Digital Commerce Demands Multifactor Approach to ID Verification

Lisa McFarland, executive vice president and chief product officer at Ingo Payments, told PYMNTS that authentication across digital channels requires a multi-pronged approach.

At a high level in the digital age, as parties interact and transact online, “there’s the desire to know that you are, in fact, interacting legitimately,” she said. “… And it gets more complicated all the time.”

McFarland’s observations — as part of the “What’s Next in Payments: Authentication: What’s New and What’s Next?” series — took stock of the challenges firms face in striking the right balance between security and convenience online.

The fact remains that fraudsters have become adept at using the anonymity of the internet, and the proliferation of sensitive data on the dark web, to their own benefit. Social engineering and other scams cloak bad actors in the guise of legitimacy, and enterprises, merchants and financial institutions find it hard to ascertain that someone is who they say they are.

A decade ago, the password may have been a sufficient gateway to identification and security — a simple form of knowledge-based authentication that could be used across all manner of commerce, she said.

“We’ve all learned the hard way that the password is no longer sufficient,” McFarland said.

On the consumer side of the equation, passwords are a less-than-optimal means of authentication, as they are easily forgotten or often must be updated, which introduces friction into the experience.

The Long-Term Evolution

What’s needed — and what’s been underway long term — is the addition of other sources of data to authenticate and identify the people and entities. That multi-dimensional approach can take several avenues, such as by adding devices, biometrics and other lines of identification.

McFarland stressed that any one of those additions will not be enough. A biometric authenticator, for example, is accessible only after a password is entered; a fraudster with access to that password or device will be able to initiate fraudulent transactions or impersonate a legitimate user.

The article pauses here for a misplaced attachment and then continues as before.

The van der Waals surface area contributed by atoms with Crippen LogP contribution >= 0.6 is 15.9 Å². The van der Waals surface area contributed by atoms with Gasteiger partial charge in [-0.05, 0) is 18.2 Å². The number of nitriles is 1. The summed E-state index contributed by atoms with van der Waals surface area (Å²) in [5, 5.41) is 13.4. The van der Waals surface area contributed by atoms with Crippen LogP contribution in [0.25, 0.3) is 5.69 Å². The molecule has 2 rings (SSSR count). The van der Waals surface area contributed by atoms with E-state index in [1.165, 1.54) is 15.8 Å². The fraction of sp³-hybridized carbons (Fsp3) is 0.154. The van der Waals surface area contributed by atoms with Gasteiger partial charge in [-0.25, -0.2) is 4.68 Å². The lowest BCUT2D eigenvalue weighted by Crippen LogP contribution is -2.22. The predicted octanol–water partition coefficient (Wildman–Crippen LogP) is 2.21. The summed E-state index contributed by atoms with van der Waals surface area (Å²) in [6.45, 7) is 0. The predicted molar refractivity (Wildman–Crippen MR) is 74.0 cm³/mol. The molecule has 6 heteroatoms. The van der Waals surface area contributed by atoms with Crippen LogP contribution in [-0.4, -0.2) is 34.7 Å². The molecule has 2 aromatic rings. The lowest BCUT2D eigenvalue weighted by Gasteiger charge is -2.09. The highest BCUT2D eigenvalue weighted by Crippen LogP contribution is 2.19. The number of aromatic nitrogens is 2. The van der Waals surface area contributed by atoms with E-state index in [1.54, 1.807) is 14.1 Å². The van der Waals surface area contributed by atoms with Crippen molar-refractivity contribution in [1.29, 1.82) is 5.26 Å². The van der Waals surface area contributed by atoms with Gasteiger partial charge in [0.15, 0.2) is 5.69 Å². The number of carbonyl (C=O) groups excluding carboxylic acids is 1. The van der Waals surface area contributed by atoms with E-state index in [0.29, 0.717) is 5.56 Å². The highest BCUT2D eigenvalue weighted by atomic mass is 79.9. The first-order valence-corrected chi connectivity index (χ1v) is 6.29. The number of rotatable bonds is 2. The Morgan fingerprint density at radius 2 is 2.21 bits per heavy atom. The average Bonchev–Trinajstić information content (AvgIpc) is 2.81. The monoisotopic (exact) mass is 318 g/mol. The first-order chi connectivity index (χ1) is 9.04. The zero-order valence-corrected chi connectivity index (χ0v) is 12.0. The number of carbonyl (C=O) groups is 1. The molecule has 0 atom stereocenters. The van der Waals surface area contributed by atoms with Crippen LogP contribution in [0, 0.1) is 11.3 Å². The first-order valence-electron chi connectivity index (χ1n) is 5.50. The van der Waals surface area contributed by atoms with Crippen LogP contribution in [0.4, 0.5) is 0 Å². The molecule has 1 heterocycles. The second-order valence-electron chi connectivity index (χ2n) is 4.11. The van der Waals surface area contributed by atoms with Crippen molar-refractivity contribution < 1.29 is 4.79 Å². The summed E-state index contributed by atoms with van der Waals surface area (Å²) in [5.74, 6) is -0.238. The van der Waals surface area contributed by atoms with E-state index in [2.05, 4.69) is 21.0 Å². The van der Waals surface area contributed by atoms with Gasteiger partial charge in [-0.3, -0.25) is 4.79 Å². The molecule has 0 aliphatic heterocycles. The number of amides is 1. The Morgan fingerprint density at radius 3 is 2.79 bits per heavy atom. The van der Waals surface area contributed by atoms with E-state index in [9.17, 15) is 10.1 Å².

A multifactor approach, she said, “can offer sufficient credentials to get to a level of certainty for a given transaction.”

Risk-Adjusted Friction

Higher-risk transactions — with higher dollar amounts, for example — may demand even higher levels of intervention or examination (such as geolocation of a device or IP address) of friction injected into the mix.

Asked by PYMNTS about whether there’s an optimal level of friction that can be introduced, McFarland said that all parties understand why, when and how stepped-up authentication might be introduced, which entails reaching out to consumers and level setting their expectations.

Against that backdrop, McFarland said, the added friction “reflects positively on the business” that has been upfront about protecting consumers, their money and their credentials.

There’s a long road ahead toward triangulating various tech-driven data points such as biometrics and device-level analytics. McFarland noted that many firms are still reliant on passwords in part because they are still grappling with legacy tech stacks. Partnerships with firms including Ingo Payments can help offload some of the technical heavy lifting to help embrace more robust authentication methods.

In the meantime, the password will prove to be a sticky presence in commerce, even if it won’t be — and indeed should not be — the sole source of authentication.

“I don’t think that knowledge-based information will be gone entirely,” McFarland told PYMNTS, adding that it has “its advantage, at least in terms of multifactor authentication.”